Monday, May 20, 2019

Notes on STEEL MAGNOLIAS

Happy Anniversary, STEEL MAGNOLIAS. To celebrate its 30th anniversary, the full-of-female power box office hit will get special screenings in theaters May 21st and 22nd.  Wow. Has it been 30 years already? I remember vividly the first time I saw it. There was a screening for critics and it was held in the Brill Building. This was one of the most comfortable screening rooms in Manhattan, located in the theater district. I was working on VH1 at the time. I had my own prime time weeknight celebrity talk show. I needed to see the film because I'd be talking about it in my veejay segments and interviewing a couple of its stars.
As usual, when I attended a press screening, I enter and give a nod to every other Black person I see whenever I'd see them. I'd been to many screenings where I'd been the only one. When I strolled into the Brill Building screening room -- early enough to get a good seat -- my jaw went slack as I spotted and nodded to another Black person present. She was seated in the last row with friends. It was Oprah. I took an aisle seat in the middle. The screening room was packed by the time the movie started. Rex Reed sat in the row in front me. The late Joel Siegel of GOOD MORNING AMERICA sat right behind me and sobbed loudly throughout the funeral scenes. I am sure we all left that screening room knowing that moviegoers would love STEEL MAGNOLIAS.
Olympia Dukakis was a totally cool guest on my show. On the show, she told us that she was a hardcore fan of The Grateful Dead. When she was cast in STEEL MAGNOLIAS, she'd won a Best Supporting Actress Oscar for playing to Italian mother in 1987's MOONSTRUCK starring Cher. Just like Beulah Bondi opposite Thomas Mitchell in MAKE WAY FOR TOMORROW (1937) and Angela Lansbury opposite Laurence Harvey in THE MANCHURIAN CANDIDATE (1962), Olympia was one those actresses who played a movie mother to an actor who, in real life, was less than 7 years in the same age category as she. Olympia Dukakis played a mom to leading man Dustin Hoffman in JOHN AND MARY (1969). She was only 6 years older than Hoffman. Dukakis got the role in MOONSTRUCK after the film's director, Norman Jewison, saw her on Broadway in a play directed by Mike Nichols. The comedy play, SOCIAL SECURITY, starred Marlo Thomas, Ron Silver and Joanna Gleason. Yes, Olympia Dukakis played a mom in that too.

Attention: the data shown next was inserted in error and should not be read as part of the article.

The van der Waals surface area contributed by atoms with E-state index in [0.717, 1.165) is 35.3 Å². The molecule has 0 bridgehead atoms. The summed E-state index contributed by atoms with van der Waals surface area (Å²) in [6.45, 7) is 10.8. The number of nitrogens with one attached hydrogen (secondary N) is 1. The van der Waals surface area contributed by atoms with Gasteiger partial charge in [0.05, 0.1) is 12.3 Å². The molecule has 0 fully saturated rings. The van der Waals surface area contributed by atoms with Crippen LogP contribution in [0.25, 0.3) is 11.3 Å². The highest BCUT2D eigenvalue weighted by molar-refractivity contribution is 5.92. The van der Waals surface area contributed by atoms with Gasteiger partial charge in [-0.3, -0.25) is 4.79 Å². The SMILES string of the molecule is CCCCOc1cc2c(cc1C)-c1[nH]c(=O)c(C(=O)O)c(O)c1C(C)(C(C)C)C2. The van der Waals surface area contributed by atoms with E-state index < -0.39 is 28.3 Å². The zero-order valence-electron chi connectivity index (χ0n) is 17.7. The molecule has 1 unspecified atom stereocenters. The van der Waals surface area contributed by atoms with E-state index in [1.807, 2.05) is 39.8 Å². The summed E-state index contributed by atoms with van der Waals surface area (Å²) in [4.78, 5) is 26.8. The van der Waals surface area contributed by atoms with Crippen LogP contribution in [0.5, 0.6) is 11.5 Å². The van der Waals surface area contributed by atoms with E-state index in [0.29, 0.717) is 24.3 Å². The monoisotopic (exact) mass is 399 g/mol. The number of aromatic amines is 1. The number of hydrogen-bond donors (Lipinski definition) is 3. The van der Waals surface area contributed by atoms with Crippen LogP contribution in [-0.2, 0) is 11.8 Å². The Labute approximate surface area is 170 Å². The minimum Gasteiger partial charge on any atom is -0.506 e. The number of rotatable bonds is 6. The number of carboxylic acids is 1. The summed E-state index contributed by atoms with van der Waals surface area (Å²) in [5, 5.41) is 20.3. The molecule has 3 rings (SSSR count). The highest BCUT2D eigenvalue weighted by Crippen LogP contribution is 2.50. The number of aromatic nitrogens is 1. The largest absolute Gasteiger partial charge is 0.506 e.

One of the things we love most about 1989's STEEL MAGNOLIAS is watching Olympia Dukakis as Clairee hurl hilarious wisecracks at the always-cranky Ouiser played by Shirley MacLaine. Olympia Dukakis worked with Shirley MacLaine's brother, Warren Beatty, way back when her film career was so new that she was basically a background actor. In the 1964 mental health drama called LILITH, starring Warren Beatty and Jean Seberg, look for Olympia in a few shots as one of the patients in the mental institution. She's one of the extras in the bridge scene with Beatty.